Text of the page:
Belfast Telegraph

Wednesday 23 April 2014

McGettigan baffled by 'Black Sunday'

After cheerfully likening her Olympic debut to a holiday camp, Roisin McGettigan's second experience of the 'Bird's Nest' Stadium yesterday was more like a reality TV show called 'I'm an Olympic Finalist -- Get Me Out Of Here!'

On a black Sunday for the Irish track team, the Wicklow runner had a nightmare run in the first Olympic 3000m steeplechase final, blown away by the blistering pace of Russia's Gulnara Galkina-Samitova, who knocked three seconds off her own world record to go sub-nine minutes for the first time in history.



Not helped by a fall at the water jump, McGettigan trailed in last in 9:55.89, almost a full minute behind that sensational 8:58.81 mark. The pace was such that every one of the first nine home broke 9:23, with Kenya's silver medallist Eunice Jepkorir pipping Ekaterina Volkova (Russia), for silver in 9:07.41.



It was a dramatic dip in form compared to McGettigan's qualifying last Friday, when she took second and almost broke her 9:28.29 personal best.



The pace at the front was always going to be too much for her but she had realistic top eight aspirations.



So what went wrong?



"I don't know!" she said. "I don't know if I got too excited beforehand and burned off the energy before I even got there or what, but I felt so sluggish, I was just not in the game.



"I felt alright on the start and I thought I was focused, but maybe I was too excited about finishing up high and getting an Irish record," she admitted.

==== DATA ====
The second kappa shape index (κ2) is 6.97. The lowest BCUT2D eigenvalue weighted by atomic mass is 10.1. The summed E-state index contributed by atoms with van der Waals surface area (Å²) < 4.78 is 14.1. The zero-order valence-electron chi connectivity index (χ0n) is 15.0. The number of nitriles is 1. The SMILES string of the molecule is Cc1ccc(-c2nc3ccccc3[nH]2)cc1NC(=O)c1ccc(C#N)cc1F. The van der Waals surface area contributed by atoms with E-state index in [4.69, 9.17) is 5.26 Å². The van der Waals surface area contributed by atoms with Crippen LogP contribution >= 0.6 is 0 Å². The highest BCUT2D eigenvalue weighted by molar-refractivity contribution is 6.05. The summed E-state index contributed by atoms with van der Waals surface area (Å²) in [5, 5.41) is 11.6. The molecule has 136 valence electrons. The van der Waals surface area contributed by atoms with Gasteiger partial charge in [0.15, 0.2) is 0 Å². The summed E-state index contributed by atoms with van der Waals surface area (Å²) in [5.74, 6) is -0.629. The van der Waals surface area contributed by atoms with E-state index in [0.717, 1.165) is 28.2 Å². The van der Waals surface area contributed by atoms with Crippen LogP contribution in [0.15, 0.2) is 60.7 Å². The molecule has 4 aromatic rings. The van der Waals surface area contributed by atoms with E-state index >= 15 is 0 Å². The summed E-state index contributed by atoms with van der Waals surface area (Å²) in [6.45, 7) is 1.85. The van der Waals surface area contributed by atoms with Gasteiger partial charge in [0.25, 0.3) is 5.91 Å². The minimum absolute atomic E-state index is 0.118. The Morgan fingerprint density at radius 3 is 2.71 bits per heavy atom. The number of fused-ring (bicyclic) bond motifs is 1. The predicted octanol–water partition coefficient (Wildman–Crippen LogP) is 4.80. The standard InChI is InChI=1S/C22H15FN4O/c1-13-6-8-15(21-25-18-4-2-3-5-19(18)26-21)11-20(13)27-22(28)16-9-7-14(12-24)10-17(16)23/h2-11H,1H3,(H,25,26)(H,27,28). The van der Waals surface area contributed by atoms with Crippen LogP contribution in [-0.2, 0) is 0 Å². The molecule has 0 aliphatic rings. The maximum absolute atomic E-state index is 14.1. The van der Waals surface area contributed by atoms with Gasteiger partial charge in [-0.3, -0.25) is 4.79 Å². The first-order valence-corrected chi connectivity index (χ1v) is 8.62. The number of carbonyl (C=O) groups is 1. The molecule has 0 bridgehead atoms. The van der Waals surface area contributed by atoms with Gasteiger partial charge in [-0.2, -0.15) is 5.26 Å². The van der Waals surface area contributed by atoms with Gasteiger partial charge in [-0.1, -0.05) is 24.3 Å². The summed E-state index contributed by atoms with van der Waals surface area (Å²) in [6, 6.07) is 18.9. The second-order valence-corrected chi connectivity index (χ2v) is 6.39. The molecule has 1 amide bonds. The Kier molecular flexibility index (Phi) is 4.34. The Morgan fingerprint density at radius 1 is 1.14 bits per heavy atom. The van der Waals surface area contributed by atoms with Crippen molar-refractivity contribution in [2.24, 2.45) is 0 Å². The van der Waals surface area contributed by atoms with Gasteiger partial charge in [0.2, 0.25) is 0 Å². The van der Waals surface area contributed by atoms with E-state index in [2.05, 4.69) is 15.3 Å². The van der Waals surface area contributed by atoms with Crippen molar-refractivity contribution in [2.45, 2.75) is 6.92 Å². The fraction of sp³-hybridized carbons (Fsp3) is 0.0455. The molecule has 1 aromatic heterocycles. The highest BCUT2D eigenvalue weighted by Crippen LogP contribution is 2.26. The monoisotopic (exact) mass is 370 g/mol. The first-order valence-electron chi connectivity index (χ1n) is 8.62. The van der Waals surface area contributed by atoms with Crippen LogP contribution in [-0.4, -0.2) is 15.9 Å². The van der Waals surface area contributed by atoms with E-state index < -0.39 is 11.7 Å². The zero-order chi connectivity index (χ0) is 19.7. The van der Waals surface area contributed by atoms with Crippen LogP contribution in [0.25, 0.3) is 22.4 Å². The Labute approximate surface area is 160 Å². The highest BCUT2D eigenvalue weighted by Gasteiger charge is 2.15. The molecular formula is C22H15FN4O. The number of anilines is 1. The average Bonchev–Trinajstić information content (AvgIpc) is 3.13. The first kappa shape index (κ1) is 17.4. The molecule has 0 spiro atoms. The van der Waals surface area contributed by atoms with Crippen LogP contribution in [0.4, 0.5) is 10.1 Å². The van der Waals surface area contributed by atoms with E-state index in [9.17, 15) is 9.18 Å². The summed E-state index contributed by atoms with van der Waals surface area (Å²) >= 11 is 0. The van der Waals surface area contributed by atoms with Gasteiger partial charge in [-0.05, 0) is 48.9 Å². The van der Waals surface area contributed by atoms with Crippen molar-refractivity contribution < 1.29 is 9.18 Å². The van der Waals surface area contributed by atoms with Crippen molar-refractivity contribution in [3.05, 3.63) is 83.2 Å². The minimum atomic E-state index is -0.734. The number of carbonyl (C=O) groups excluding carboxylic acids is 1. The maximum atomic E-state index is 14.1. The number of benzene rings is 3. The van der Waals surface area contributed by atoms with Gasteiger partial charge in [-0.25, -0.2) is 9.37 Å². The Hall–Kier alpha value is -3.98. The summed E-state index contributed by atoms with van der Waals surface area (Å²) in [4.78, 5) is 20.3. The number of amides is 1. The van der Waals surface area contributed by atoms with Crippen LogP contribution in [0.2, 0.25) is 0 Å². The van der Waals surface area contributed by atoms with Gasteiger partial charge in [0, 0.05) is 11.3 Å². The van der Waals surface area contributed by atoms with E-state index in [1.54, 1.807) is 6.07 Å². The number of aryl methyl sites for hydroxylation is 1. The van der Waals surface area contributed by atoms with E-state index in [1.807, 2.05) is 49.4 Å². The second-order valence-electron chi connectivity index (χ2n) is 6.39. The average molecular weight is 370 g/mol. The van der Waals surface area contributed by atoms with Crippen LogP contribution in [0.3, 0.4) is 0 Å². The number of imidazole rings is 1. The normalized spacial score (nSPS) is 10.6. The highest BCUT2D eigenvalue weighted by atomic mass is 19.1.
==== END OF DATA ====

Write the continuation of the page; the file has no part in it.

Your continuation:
She deliberately stuck with the 9:20 runners and didn't go after the early five-woman break made by the Russian, who was always headed for a record.



After three laps McGettigan lay 10th but then went out the back. "It just wasn't on and I haven't felt like that in a long time so right now I'm pretty devastated.



"But it's the Olympic Games and I definitely wanted to finish and keep my head up," she said of her inexplicable loss of form.



Derval O'Rourke's failure to get out of her 100m hurdles heats, running a dreadfully sub-par 13.22, was more easily explained but just as devastating for the European silver medallist.



O'Rourke has had injury problems all year and a recent groin strain meant she only started running full flights of hurdles again last week.



Also an asthmatic, she revealed that she has had breathing problems since arriving in Asia and was on two additional inhalers since the pre-Olympic camp in Japan.



She looked nervous from the outset and uncharacteristically false-started.



"It was terrible," she admitted. "I've been having really bad problems breathing, I assumed it wouldn't affect me because I do 100m hurdles.



"That's the only thing I can put it down to, but at the same time, I'm not going to stand here and make excuses. When I put myself out there I'm responsible for how I run, and that was terrible."



She will be kicking herself further after seeing Susanna Kallur, Sweden's European champion, who also had an injury-ravaged year, qualify joint fastest (12.68) with Spain's Josephine Onyia, and the fact that 13:05 got through; her own season-best is 12.90.



The night was a washout too for Dublin's Michelle Carey. She finished last in her 400m hurdles heat in 57.99 and while she had only qualified with the 'B' standard it was still well off her 56.19 PB.



Elsewhere, Primoz Kozmus, the world silver medallist, won Slovenia's first Olympic athletics gold with an 82.02 hammer throw and Cameroon's Mbango Etone retained her triple jump title with a new Olympic record of 15.39m.

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